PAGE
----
Sandal bounces faster, fairly dancing from foot to foot as Bodahn shakes his head, a trifle hesitantly. "Not too much, I wouldn't say. Nothing beyond a slight mishap when we tried to get him into bed."

Sandal giggles harder. "He stepped in the chamber pot!" he bursts out, unable to contain himself.

"Which was empty, I assure you messere," Bodahn puts in hurriedly, patting Sandal with one gentle calming hand. "The boy here found it quite amusing, nonetheless."

"His foot got stuck! He said bad words. It was very funny," Sandal informs Hawke happily, a wide grin infusing his features with his own special inner light. He mimics Varric's scowl as he tries to shake an invisible chamber pot off his foot, then beams at me happily. "I like Varric."

"I like him too," I agree. "He's very funny." Sandal giggles his agreement.

Bodahn nods his head respectfully to both me and Hawke, and beckons Sandal to follow him down the hallway. "Come on, my boy," he says. "We'll fetch some refreshments and wash water to master Tethras' room for when he wakes."

"And be careful-" Hawke begins, and Bodahn waves a hand, smiling.

"Not to let your mother know," he finishes for her, and winks conspiratorially. "Don't worry, Messere, mum's the word!" He chuckles as he walks away, one hand on Sandal's shoulder.

Hawke turns to me, raising her brows as she lets out her breath in a long sigh.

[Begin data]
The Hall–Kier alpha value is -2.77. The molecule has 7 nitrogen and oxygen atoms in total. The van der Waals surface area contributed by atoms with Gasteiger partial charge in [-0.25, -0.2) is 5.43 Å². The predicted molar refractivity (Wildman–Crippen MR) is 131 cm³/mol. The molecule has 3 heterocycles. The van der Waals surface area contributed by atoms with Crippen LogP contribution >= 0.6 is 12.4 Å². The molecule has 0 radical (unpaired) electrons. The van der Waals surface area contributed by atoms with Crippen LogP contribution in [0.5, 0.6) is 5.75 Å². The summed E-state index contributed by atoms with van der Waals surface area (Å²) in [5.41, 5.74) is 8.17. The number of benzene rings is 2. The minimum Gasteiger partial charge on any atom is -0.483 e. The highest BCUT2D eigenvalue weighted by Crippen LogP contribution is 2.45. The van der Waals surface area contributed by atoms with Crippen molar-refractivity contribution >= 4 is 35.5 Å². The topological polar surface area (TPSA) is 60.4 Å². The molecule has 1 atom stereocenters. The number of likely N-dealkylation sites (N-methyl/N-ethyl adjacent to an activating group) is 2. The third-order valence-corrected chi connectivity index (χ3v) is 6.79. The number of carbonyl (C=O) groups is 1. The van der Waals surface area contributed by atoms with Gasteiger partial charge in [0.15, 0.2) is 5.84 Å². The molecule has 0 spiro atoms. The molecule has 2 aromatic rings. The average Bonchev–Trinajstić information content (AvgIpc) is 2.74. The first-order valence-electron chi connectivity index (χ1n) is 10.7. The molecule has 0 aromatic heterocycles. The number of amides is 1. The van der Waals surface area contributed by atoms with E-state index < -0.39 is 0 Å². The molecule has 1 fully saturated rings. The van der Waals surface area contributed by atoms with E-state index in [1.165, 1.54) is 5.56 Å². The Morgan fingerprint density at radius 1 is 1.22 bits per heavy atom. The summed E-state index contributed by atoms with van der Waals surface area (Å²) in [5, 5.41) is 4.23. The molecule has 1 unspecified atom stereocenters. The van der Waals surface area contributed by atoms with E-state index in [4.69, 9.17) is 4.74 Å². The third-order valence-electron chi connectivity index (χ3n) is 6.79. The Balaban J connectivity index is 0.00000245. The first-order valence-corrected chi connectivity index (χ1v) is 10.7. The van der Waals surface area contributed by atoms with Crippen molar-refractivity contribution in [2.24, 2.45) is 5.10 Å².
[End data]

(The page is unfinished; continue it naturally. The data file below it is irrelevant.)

"Quite a busy morning, ma vhenan," I say, giving voice to her thoughts.

She nods, moving over to slump into the chair at her writing desk. "You can say that again."

I smile as I follow her. "I don't think I really need to, though, do I?"

A light laugh escapes her and she turns to look at me fondly, then abruptly winces. Her hand goes to her arm and she rolls her shoulder a little. "Maker, that Aveline can certainly swing a sword," she groans, ruefully inspecting the bloodstained rent in the sleeve of her shirt. Her eyes fall on the gleaming longsword lying across the desk before her. "And I'm more than certain she was being extremely easy on me."

"Well, as quick a learner as you are, you'll soon be able to give as good as you get, and better," I assure her, reaching out to touch her shoulder with a hand gleaming with mana. I run my fingers gently along the wound, touching my magic and spirit to hers, healing the cut left by Aveline's blade and leaving nothing but a faint pink line that will soon fade away.

Hawke draws in a sharp breath, and turns to examine her shoulder, then she grins up at me happily. "You're getting good at that, ma sa'lath," she exclaims. "I'm not the only fast learner here."

I smile. "I doubt I'd have as much success fixing up that hole in your sleeve. If only there was a spell for that! Darning clothes is not at all fun."

"Agreed," Hawke groans. "Maker knows I've done my fair share. Our clothes certainly go through some hard times with us, don't they?"

She pulls me into her lap and I curl my arms about her neck, touching my brow to hers. "Do you think Varric might like to come with us tomorrow?" I ask. "If he feels better?"

Hawke smirks. "Doubtful. I think he'll have rather a strong headache tomorrow, and I don't intend to heal it for him. Not magically at least. Potions can do for him this time. If he wants to drink himself stupid that's his choice, but the after effects are part of the deal as far as I'm concerned. It'll stop him from overindulging again too soon. One hopes." Her fingers toy idly with the hilt of her longsword. "In any case, he certainly wouldn't do well on a boat ride to the Gallows. I think we'll be fine with just us and Aveline. We're only going to talk to Emeric, after all, nothing more dangerous than that."

"One hopes," I tease, smiling. Hawke laughs lightly, ruffling my hair.